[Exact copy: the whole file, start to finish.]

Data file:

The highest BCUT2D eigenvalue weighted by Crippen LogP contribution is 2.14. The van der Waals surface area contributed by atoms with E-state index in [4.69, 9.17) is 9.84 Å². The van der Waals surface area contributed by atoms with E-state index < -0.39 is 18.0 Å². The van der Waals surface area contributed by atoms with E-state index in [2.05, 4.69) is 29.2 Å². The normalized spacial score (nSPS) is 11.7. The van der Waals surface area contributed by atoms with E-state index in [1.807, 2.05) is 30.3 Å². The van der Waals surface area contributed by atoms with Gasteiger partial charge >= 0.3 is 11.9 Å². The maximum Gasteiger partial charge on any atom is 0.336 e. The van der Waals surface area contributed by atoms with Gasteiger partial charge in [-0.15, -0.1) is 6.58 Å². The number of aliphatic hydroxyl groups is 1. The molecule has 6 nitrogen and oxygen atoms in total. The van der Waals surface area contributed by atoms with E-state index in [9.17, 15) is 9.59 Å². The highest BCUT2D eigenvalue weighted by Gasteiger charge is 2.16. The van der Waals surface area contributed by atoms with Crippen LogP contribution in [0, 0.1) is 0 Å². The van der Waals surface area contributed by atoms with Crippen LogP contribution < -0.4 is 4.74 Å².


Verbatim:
The highest BCUT2D eigenvalue weighted by Crippen LogP contribution is 2.14. The van der Waals surface area contributed by atoms with E-state index in [4.69, 9.17) is 9.84 Å². The van der Waals surface area contributed by atoms with E-state index < -0.39 is 18.0 Å². The van der Waals surface area contributed by atoms with E-state index in [2.05, 4.69) is 29.2 Å². The normalized spacial score (nSPS) is 11.7. The van der Waals surface area contributed by atoms with E-state index in [1.807, 2.05) is 30.3 Å². The van der Waals surface area contributed by atoms with Gasteiger partial charge >= 0.3 is 11.9 Å². The maximum Gasteiger partial charge on any atom is 0.336 e. The van der Waals surface area contributed by atoms with Gasteiger partial charge in [-0.15, -0.1) is 6.58 Å². The number of aliphatic hydroxyl groups is 1. The molecule has 6 nitrogen and oxygen atoms in total. The van der Waals surface area contributed by atoms with E-state index in [9.17, 15) is 9.59 Å². The highest BCUT2D eigenvalue weighted by Gasteiger charge is 2.16. The van der Waals surface area contributed by atoms with Crippen LogP contribution in [0, 0.1) is 0 Å². The van der Waals surface area contributed by atoms with Crippen LogP contribution < -0.4 is 4.74 Å².